I have a lot of tech set up to help me write more, write better, and get more done. And even so, I recognize that all of the bells and whistles aren't what matters. Especially when I see a post like the recent one in a writer's group I belong to where the author suggested it was time to quit.
When I was in grad school at USM, I was first assigned to work as a Writing Fellow in the Honors College. My job was to basically lead a small group of first-year students through their writing assignments for the FY Seminar. I was assigned to work with Dr. Michael Salda and Anastasia Feldman, who were team teaching the freshman class of 1995.
Dr. Salda passed away in 2015, but one of his major contributions was to create The Cinderella Project. Working with Dr. Salda, USM grad students in English created a robust site covering various versions of the Cinderella story (pulled from USM's de Grummond Collection) and digitized those, putting them on the web. What this meant was that anyone with internet access could view those texts and learn about them--they could learn, for instance, that there isn't just one culture that embraced the story, as well as see the cultural differences in how the story was told.
When I went to view The Cinderella Project, I found that it no longer exists. USM's site gives me a 404 error.
As noted in his Authuriana obituary, Dr. Salda also maintained archives on Jack & the Beanstalk and Little Red Riding Hood. None of those archives exist anymore. Doing Google searches, though, demonstrates how powerful the projects were--many other faculty used those archives in their own classes. Syllabi and lesson plans are still floating around out there that attempt to link back to the non-existent archives.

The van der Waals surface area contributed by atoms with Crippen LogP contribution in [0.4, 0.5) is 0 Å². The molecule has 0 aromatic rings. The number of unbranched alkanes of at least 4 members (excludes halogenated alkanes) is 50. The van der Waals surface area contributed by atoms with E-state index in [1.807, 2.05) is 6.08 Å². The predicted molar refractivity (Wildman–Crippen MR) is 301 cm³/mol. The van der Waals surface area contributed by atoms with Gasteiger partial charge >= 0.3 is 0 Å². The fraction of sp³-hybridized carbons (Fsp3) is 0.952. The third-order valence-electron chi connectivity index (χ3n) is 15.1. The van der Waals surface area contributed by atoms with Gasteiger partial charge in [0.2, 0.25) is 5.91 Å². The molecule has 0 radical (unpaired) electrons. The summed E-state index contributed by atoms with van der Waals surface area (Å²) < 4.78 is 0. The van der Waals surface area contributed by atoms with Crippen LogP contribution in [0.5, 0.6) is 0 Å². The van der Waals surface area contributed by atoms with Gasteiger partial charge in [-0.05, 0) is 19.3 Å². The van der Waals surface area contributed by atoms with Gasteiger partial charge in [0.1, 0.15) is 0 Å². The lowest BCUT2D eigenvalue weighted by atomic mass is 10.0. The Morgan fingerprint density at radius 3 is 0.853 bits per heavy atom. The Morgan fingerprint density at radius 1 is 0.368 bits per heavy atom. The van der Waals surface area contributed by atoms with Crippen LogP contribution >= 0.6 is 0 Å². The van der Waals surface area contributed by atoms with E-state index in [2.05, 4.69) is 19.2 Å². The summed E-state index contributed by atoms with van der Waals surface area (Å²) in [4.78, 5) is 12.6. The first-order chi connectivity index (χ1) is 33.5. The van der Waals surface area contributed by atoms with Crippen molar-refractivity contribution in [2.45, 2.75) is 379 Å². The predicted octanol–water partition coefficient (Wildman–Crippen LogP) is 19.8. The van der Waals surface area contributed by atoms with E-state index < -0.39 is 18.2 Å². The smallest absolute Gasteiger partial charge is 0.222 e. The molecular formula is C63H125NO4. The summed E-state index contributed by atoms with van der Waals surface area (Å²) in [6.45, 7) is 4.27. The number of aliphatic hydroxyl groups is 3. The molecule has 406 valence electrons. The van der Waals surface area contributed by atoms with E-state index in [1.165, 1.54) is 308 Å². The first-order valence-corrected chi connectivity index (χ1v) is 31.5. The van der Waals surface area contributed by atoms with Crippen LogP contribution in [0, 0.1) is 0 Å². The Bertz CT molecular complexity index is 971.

Over at the Octave Thanet Project, I've been working my way through the primary texts in the order of publication. Part of that has involved using Google Play Books versions of those texts because:
Ultimately, this type of work is what my PhD trained me to do. And so far I'm having a blast.
While I certainly was influenced by Dr. Paul Reuben's Perspectives in American Literature site, I have to think that were it not for Dr. Salda, I might not be approaching this project in this particular way. Realizing that the work he did on those three archives is gone, I am also considering how to ensure that even once I'm gone, the resources will remain. On the bright side, you can still view snapshots of all three (see urls in the top for easy searching--the links in the snapshots do still work, so if you get to one, you can get to them all) on the WayBack Machine on the Internet Archive.
I've done NanoWriMo (with varying levels of success) since 2012 with a full on "break" last year (I had just published Homecoming and wanted a rest). So far, I'm pretty happy with my progress in the first two days. Here's what is in my survival kit.
While there's no substitute for a human editor, there are some wonderful tools which can not only help you save money and time with your editor by presenting them a cleaner manuscript from the start, but which can also help you identify patterns of error and weakness in your writing. Once you know those patterns, you can improve your writing as a whole.